The befuddled BIM hero who sent in this contribution suggested a potential use “I can imagine the top management wanting live dashboards giving them Tph (Turds per hour) metrics, so they can fine tune the thickness of the canteen sandwiches…”
First there was “Virtual Building“, a Graphisoft trademark they use to differentiate between ArchiCAD and what was referred to as “Flat CAD”, the 2D drafting board analogue from Autodesk, which was launched the same year as the visionary Hungarian BIM tool’s first iteration, Radar CH.
Next there was BIM, Building Information Modelling, coined by Autodesk in their 2002 white paper, attributed to Phil Bernstein.
Software vendors love a hype wave to follow, re-branding their tired old products with the latest buzzword to try and shift more licenses by scaring customers into thinking they will miss the wave and lose out to competitors. “SuperDuperCAD-X, the market leading CAD/Virtual Building/BIM/Level 3/VDC/Digital Engineering/DfMA authoring tool is now leading the way in Digital Twin capability!”
For years they were banging on about BIM will reduce costs by 50% but all that happened was a “BIM Team” was created in the business, and then treated like “drafters”, glorified tracers (if you don’t know what is a tracer, ask one of the old guys in your organisation). As there was zero engagement between the engineering teams and these BIM jockeys, designs being done in 2D, even drawn up in 2D CAD before handing over to the BIM guys to do their stuff. You might as well have thrown money down the toilet.
BIM added costs without benefits. And now there is Digital Twins.
The thing is, we already have digital twins, in scenarios where it makes commercial sense and add value. A digital twin of a building is just bollocks. The cost of setting up and maintaining a digital twin with all the sensors and stuff is significant, and to be honest, you don’t really need a fully detailed BIM model to make use of it. Just some floor plans, PDFs.
The CAD companies promoting Digital Twins will be really pissed when the market decides they don’t need all that BIM modelling bullshit and just need dashboards and databases.
Hong Kong’s Construction Industry Council (CIC) are tasked with implementing the government’s BIM initiatives and have employed US bean counter led engineering consultancy AECOM to drive the development of a case requirement study for 3D and BIM Data.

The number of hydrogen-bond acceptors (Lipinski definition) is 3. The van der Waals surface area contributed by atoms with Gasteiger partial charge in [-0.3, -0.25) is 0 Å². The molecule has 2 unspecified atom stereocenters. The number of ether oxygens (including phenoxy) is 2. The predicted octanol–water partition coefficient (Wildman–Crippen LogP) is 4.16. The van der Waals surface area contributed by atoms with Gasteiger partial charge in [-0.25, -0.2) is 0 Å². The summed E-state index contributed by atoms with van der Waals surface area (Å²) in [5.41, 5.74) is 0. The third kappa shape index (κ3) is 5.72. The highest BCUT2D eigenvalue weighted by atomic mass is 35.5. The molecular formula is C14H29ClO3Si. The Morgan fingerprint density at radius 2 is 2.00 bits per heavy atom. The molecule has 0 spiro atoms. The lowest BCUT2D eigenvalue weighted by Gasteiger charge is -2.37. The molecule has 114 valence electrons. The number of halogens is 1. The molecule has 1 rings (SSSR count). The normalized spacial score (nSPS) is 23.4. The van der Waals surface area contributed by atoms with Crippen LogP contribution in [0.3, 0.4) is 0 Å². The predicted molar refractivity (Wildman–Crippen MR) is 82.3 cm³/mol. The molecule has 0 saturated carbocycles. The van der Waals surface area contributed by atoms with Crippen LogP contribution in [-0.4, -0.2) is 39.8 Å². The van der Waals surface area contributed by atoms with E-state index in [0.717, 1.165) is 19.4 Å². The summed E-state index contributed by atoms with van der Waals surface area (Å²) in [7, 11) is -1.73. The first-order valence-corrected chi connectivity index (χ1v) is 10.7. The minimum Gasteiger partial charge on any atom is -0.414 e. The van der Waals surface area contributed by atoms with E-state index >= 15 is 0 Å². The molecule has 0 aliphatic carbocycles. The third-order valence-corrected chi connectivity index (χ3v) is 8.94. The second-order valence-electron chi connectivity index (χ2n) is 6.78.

Never one to spend a dollar on a task if they can get someone else to do it, and gain an unfair advantage at the same time, AECOM have basically asked the BIM people invited to make up their own questions, to provide them with valuable data that would allow them to bid for and win future projects more efficiently.
Not content with finding out what you know, they also want to find out what would make their bids more effective for future projects by identifying gaps in the current processes they can exploit and wow the clients with their boundless knowledge and BIM chops.
Clients who know nothing about BIM Part 1.
This wishy-washy BIM requirements “specification” is taken from the terms of reference for a major expansion to an airport terminal. This is the entirety of the BIM requirements for the project.
The could have just put in a clause, “just give us some BIM please”.
It never ceases to amaze how badly organised some larger companies are. Here’s an example of an HR drone’s shotgun approach to recruitment, sending a mail about a job to a BIM warrior who left the company a few month’s earlier, and who is currently employed in a more senior role. I’d like to think this was an isolated incident, but FFS I received a similar mail a few weeks later.
To get things started, the BIM Weasel sent me this email exchange recently, which demonstrates a promising level of BIM fuckwittery from the Project Manager.
From: Manager, Project
To: Weasel, BIM <bim.weasel@*******.com>; Engineer, Lead <lead.engineer@*******.com>
Subject: RE: New Project BIM PxP – essential reading
There is no need for you to read this document.
From: Weasel, BIM
To: Engineer, Lead <lead.engineer@*******.com>
Cc: Manager, Project <project.manager@*******.com>
Subject: New Project BIM PxP – essential reading
May I suggest that you read the following document carefully, if you have not already done so? It is central to the proper delivery of this project: New Project (Airport Stuff) – BIM PXP.pdf
The BIM Weasel
Digital Delivery Specialist